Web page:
I am one too? Um... last I checked 2004 > 2011 by SEVEN YEARS. And many more of us seniors are here too; several longer than myself. Calling others newbies when you have only three years here is a laugh riot. :rolleyes:

    Learn respect for those who come before you. And next time use a calculator, okay? your math is a bit off.
     
  19. yjchua95 macrumors 604

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    #19
    Newbies as in the MR rankings.

    And last I checked, you're a 6502, while I'm a 68040. Learn to respect those who've helped around more instead of being one of those who just reads and then doesn't comment/help. Have a look at my posting history if you want.

    So you also need some math of your own.
     
  20. skaertus macrumors 68030

    skaertus

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    Brazil
    #20

    Oh please! Let's go back to the topic and stop these childish discussions! Who cares if one is a newbie or an elder at an Internet forum?
     
  21. matreya macrumors 65816

    matreya

    Joined:
    Nov 14, 2009
    #21
    I think you'll find that a 6502 indicates seniority over a 68040. That would indicate he's been around the traps on MacRumors a good many more years than you, and has probably helped a lot more people than you.

    This diversion aside, I highly recommend a Retina iMac with the upgraded CPU/GPU, and if money is an issue, stick with fusion drive and upgrade the RAM yourself later.
     
  22. fastlanephil macrumors 6502a

    fastlanephil

    Joined:
    Nov 17, 2007
    #22
    MacRumors it's self is a fairly recent site isn't it? Even the Internet as we know it is a fairly recent development for many.

    I was helping to run a MUG (VP) in the mid eighties and even then I considered myself a late comer to computing compared to others that started with the Apple ll.

    And even those that started with the Apple ll were late comers to computing compared to those that started with the mainframes, learning to code, engineer, or data process.

    A iMac is just a machine, as computers have always been, so buy the machine that does what you need it to do and hopefully will continue to do what you need it to do for a reasonable amount of time. Cut through all the Apple hype and user fog and examine the basic nuts and bolts of what you are buying.

    Good luck on what ever you decide.
     
  23. siddhartha macrumors member

    siddhartha

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    Northern Virgina
    #23
    Yeah-the pissing contests get old fast-we try to help others, and that's it. I don't care if you've been here a day, a week, or years. Makes no difference at all if you'd like to help.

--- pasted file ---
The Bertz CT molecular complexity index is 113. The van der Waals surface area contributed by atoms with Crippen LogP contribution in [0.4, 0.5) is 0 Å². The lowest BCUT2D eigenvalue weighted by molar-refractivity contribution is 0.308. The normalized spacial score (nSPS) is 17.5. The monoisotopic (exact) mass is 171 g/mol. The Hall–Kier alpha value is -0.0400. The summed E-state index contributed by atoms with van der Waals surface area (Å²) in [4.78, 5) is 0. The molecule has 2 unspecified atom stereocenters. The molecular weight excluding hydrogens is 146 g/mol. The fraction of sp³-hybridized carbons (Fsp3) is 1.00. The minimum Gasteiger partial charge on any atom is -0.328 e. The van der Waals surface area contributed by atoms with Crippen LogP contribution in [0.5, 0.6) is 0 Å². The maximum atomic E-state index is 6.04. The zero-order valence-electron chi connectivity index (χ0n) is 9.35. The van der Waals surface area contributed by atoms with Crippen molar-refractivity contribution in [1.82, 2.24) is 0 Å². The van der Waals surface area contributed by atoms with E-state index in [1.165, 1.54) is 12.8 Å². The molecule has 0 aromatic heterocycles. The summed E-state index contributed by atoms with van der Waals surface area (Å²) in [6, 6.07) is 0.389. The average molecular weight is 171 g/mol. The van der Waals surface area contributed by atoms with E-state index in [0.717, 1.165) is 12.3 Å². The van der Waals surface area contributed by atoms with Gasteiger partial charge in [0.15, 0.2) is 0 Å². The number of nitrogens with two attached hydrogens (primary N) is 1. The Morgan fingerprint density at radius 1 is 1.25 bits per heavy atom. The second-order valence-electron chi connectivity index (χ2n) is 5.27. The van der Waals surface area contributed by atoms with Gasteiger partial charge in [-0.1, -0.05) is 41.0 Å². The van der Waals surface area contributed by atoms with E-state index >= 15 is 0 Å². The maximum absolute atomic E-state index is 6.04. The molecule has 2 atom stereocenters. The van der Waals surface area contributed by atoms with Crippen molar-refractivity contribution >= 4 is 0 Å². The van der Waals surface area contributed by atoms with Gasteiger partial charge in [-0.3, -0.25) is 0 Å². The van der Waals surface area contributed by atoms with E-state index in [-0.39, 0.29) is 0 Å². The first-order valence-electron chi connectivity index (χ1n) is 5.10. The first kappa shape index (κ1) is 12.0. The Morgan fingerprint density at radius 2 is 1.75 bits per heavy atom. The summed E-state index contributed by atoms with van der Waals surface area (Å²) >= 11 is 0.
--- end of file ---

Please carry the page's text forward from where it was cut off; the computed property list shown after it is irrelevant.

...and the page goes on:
I find that the rImac I just got is well worth my upgrade. I upgraded from a 2011 i7 iMac, and this new one is very fast indeed. I love the screen-didn't think it'd be as big an upgrade as it is. Remains to be seen how the vid card and processor pan out, but I think it was worthwhile to me.

    On the bootcamp/windows end, it likewise is a nice upgrade. Plus the fact I couldn't get windows 8.1 installed natively, and was using VMware, makes this upgrade well worth it.

    I hope that there's no heat issues long-term (I had nightmares of my old G5 iMac) but Applecare was purchased too. I've not noted any issues in my short ownership thus far.
     
  24. theluggage macrumors 68030

    Joined:
    Jul 29, 2011
    #24
    ...that is the least concern about the iMac 5k since (unlike most other current Macs) it has very easily upgradeable RAM behind a little trapdoor. You can add RAM as and when you need it, at far more reasonable prices than Apple's.

    So far only one other 5120x2880 display has been announced (not released) and the price announced is the same as the base iMac 5K. Whether it will work with Mac is unknown - but if it does it will probably use both TB/DisplayPort sockets. Practically speaking, external 5k displays may have to wait for DisplayPort 1.3 or Thunderbolt 3 to turn up on Macs.

    I wouldn't bet too much money on an "early adopter" 5k display still being compatible with new computers in 4 years time. I think the days of sending 60 complete frames every second, uncompressed, over an external bit of wire to the display are numbered - it makes more sense to move some of the GPU functionality to the display.

    If I were getting an iMac 5K, and cost were no object, I'd max out CPU, GPU and SSD - everything that can't easily be upgraded later - to maximise the likelihood of it still being a useful bit of kit in 5 years' time. If cost were an object I wouldn't consider an iMac 5K!

    Dealbreaker for me at the 'mo is the eye-watering cost of maxing out the SSD to 1TB (a sealed all-in-one is no place for spinning rust). They really should have put in a hatch for the SSD as I'm sure 1TB+ SSDs will be affordable in a year or two.
     
  25. yjchua95, Dec 17, 2014
    Last edited: Dec 17, 2014

    yjchua95 macrumors 604

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    #25
    Wrong.

    https://macrumors.zendesk.com/hc/en-us/articles/201624413-How-do-user-titles-work

    A 68040 indicates seniority over a 6502.